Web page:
USDA / Creative Commons
The documentary Occupy the Farm shows the positive impact universities could have if they leveraged their resources to create more farms and farmers.
By Chelsey Simpson / 10.07.2016
On Earth Day 2012, a group of University of California, Berkeley, students, former students, and other community members marched to the padlocked gates of UC Berkeley’s Gill Tract carrying shovels, protest signs, seedlings, and hay bales. A small marching band kept time, and someone, it seems, remembered to bring bolt cutters. The Gill Tract, a relatively small piece of land, was about to be the setting for a months-long battle.
This is the scene captured by the documentary film Occupy the Farm, which follows the battle for the Gill Tract, beginning with the Earth Day march and occupation of the farm and ending with a pivotal city-zoning meeting several months later. In the interim, more than 15,000 seedlings were planted and 2,000 pounds of produce were harvested by community organizers, many of whom set up camp at the Gill Tract in order to assert their right to the space and prevent police and campus authorities from reclaiming the land.
A 14-acre patch of green edged by city streets and a few palm trees (the film calls it a 20-acre plot, potentially including other land in the estimate), the Gill Tract, in the eyes of the marchers and the filmmakers, is a once and future farm, one of the last arable plots in the East Bay. In the eyes of UC Berkeley administrators, the tract is a piece of university capital: valuable for agricultural research but also as the future site of a grocery store and a senior housing development, the profits from which could help close a budget gap left by state funding cuts.
What isn’t discussed directly in the film is how instrumental university farms could be in closing another critical gap: America’s young farmer shortage. According to the USDA Census of Agriculture, over the next 25 years two-thirds of all farmland will need a new farmer and only 6 percent of farmers are under the age of 35. The organization I work for, the National Young Farmers Coalition (NYFC), has a goal of 25,000 new young farmers by 2022. But where will these young farmers come from?
My father is a farmer on the plains of Oklahoma, as is his father, as was his father before him. For generations, farming was a largely inherited profession, but in the middle of the last century, the world began to shift. Bigger and better machinery made it easier to plow more acres and milk more cows with less help—my family has a newspaper clipping showing my grandfather in his new milking parlor, waiting for the first bolts of electricity that would change his business forever. Sons and daughters, no longer essential labor, were sent to college. Some of them, like my father and uncle, went to study agriculture with the intention of returning to the farm, while others left the farm for good.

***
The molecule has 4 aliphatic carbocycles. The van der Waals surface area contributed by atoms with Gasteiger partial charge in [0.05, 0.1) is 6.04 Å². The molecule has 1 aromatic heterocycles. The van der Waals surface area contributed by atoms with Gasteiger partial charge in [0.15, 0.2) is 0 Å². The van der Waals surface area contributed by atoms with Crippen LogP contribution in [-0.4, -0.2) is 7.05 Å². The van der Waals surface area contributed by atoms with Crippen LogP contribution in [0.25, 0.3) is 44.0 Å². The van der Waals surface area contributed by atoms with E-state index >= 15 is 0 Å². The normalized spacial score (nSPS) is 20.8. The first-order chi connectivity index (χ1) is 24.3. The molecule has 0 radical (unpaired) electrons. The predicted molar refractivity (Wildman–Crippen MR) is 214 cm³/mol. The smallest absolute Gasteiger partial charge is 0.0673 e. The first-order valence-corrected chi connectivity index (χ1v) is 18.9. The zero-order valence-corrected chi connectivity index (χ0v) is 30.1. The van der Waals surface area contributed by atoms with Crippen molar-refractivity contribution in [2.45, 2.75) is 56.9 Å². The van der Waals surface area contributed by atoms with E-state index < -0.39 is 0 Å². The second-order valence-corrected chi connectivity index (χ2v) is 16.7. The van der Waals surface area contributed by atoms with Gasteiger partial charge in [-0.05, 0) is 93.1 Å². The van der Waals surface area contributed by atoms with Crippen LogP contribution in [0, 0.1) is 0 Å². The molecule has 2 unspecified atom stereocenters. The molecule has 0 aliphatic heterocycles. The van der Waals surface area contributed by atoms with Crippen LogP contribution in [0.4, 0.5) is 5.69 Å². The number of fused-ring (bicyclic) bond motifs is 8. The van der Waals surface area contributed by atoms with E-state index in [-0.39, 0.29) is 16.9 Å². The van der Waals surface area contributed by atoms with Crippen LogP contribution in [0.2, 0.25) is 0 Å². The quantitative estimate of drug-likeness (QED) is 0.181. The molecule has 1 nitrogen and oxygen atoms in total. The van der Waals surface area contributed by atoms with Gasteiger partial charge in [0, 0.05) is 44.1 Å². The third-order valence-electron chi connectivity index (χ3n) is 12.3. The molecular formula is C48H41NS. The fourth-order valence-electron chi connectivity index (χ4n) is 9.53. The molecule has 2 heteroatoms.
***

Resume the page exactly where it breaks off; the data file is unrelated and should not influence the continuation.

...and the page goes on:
Today, however, another shift is taking place. College is, famously, a time for exploration, and more and more young people are using their undergraduate years to experiment with farming. Many of the young farmers in NYFC say they first got their hands in the dirt while they were in college. Drawn to the idea of public service and working with their hands, some campus farmers decide to make farming their careers.
Some universities do have successful farms (ranging from just a quarter-acre to more than 800 acres) that provide hands-on learning experiences, beneficial even for those who don’t grow up to be farmers. But many university farms are far from robust at a time when agriculture and education are increasingly reliant on each other. Farming is a more demanding field than ever before, requiring knowledge of soil and animal science, as well as marketing, business management, and engineering. To fix farm machinery in the 1980s, my father needed to understand diesel mechanics and hydraulics; those skills are still relevant today, but drones and a host of complex sensors and tracking apps have also entered the scene. More than ever, we need universities that can both recruit new farmers to the field and educate them well.
Universities should have farms for the same reason they have concert halls and lecture series: to give students a chance to expand their horizons, discover new passions, and enrich the quality of their overall education. Not everyone who attends a piano recital becomes a musician, and not everyone who visits a campus farm will become a farmer, but some will.
Occupy the Farm shows how hungry students and communities are (literally and figuratively) for urban farming opportunities and the positive impact universities could have if they leveraged their resources to create more farms and farmers. Although commercial development is currently moving forward on the south half of the Gill Tract, the north half is home to agricultural research plots, as well as the 1.5-acre UC Gill Tract Community Farm, now 3 years old. Last year, more than 1,300 volunteers worked at the farm, producing 15,500 pounds of produce. With any luck, a few career farmers sprouted as well.